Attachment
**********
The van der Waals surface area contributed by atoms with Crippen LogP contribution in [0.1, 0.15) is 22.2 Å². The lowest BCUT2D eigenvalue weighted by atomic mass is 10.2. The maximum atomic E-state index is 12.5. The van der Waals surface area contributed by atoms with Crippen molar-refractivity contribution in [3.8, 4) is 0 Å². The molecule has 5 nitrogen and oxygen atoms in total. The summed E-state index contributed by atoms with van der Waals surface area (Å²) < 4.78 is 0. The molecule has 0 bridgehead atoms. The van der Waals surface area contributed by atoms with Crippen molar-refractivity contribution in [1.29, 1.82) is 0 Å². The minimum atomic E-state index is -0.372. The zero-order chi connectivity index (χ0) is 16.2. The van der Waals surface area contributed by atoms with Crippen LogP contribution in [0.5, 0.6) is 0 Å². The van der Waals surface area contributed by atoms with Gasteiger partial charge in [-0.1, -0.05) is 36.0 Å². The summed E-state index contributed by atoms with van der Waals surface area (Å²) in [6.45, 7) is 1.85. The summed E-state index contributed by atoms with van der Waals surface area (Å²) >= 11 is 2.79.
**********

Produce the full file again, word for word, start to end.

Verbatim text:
The van der Waals surface area contributed by atoms with Crippen LogP contribution in [0.1, 0.15) is 22.2 Å². The lowest BCUT2D eigenvalue weighted by atomic mass is 10.2. The maximum atomic E-state index is 12.5. The van der Waals surface area contributed by atoms with Crippen molar-refractivity contribution in [3.8, 4) is 0 Å². The molecule has 5 nitrogen and oxygen atoms in total. The summed E-state index contributed by atoms with van der Waals surface area (Å²) < 4.78 is 0. The molecule has 0 bridgehead atoms. The van der Waals surface area contributed by atoms with Crippen molar-refractivity contribution in [1.29, 1.82) is 0 Å². The minimum atomic E-state index is -0.372. The zero-order chi connectivity index (χ0) is 16.2. The van der Waals surface area contributed by atoms with Crippen LogP contribution in [0.5, 0.6) is 0 Å². The van der Waals surface area contributed by atoms with Gasteiger partial charge in [-0.1, -0.05) is 36.0 Å². The summed E-state index contributed by atoms with van der Waals surface area (Å²) in [6.45, 7) is 1.85. The summed E-state index contributed by atoms with van der Waals surface area (Å²) >= 11 is 2.79.